Saturday, June 16, 2018

Learning About a New Culture

Four days ago, on June 13th, I landed in Auckland, New Zealand after a 12 hour plane ride. It was the end to about 24 hours of traveling, starting with my flight out of Pensacola on the 11th. I only got to be in the 12th of June, my mom's birthday, for a few hours as I flew over the Pacific Ocean and before we crossed the date line. I am going to be living here in Auckland with 12 other interns from the U.S., all here for various types of internships, for the next 8 weeks. I will be working with Recreate NZ, doing recreation as well as teaching social skills and work skills to youth and young adults with disabilities. While I haven't started at my job yet, I am very excited to have another summer of working with individuals with disabilities and to meet all of the staff.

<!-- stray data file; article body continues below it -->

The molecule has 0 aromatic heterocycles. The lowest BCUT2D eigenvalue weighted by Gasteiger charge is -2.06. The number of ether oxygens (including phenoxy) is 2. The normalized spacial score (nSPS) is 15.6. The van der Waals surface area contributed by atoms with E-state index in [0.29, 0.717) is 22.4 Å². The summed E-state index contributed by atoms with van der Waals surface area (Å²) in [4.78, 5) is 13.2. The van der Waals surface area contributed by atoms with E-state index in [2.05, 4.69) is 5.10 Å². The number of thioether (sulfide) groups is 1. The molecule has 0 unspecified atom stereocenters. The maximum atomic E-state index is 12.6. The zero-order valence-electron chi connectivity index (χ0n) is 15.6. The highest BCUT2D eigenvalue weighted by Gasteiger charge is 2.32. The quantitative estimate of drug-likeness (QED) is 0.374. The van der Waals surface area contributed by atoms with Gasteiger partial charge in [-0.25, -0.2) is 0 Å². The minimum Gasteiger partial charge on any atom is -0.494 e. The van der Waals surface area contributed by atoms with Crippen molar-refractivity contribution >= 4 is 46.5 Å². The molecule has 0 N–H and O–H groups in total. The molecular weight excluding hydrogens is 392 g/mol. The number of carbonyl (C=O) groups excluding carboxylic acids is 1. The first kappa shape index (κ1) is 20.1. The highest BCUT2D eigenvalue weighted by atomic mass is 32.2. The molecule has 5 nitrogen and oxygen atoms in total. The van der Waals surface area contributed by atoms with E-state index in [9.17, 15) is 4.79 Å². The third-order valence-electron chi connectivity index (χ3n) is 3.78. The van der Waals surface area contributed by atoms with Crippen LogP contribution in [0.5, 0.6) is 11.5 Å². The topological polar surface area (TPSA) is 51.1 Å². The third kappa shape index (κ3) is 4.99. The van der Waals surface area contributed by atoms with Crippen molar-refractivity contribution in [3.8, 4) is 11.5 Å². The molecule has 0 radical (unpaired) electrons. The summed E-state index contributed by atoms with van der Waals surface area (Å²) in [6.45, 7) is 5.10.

To start out our time in New Zealand, all of the interns with ISA (International Studies Abroad) that came into the country this month we participated in their Bridging Cultures Program, or BCP, together. We all started in Auckland, getting a presentation on New Zealand's culture, learning common words and phrases used by Kiwis, other cultural differences, and a little bit about the Māori culture. The next morning, we were very privileged to be welcomed onto a marae, or meeting grounds. This was very special because many non-Māori New Zealanders never get this opportunity. You must be welcomed on to the grounds and then follow some other traditions. We went into the meeting house, or the wharenui ("wh" is pronounced like an "f" in Te Reo Māori), after taking our shoes off outside so that our sacred footsteps could be connected with the earth. Before going to the marae, we elected a male chief within our group and prepared a song of our choice to perform, we chose All Star by Smash Mouth. When we went inside the wharenui, we were greeted with a speech in the Te Reo Māori language and a song. After this, our elected chief gave a short speech, thanking our host for welcoming us before we all performed our song. The next step to finish the process of being welcomed in was to do a hongi, which is a Māori greeting where you press your noses together. It is about breathing in the breath of one another. Once this was all done, we got to learn a lot about the Māori history as well as some of the language from our host. We also learned a traditional Māori song and then went to another building to eat together. This was an incredible experience. Below is the wharenui.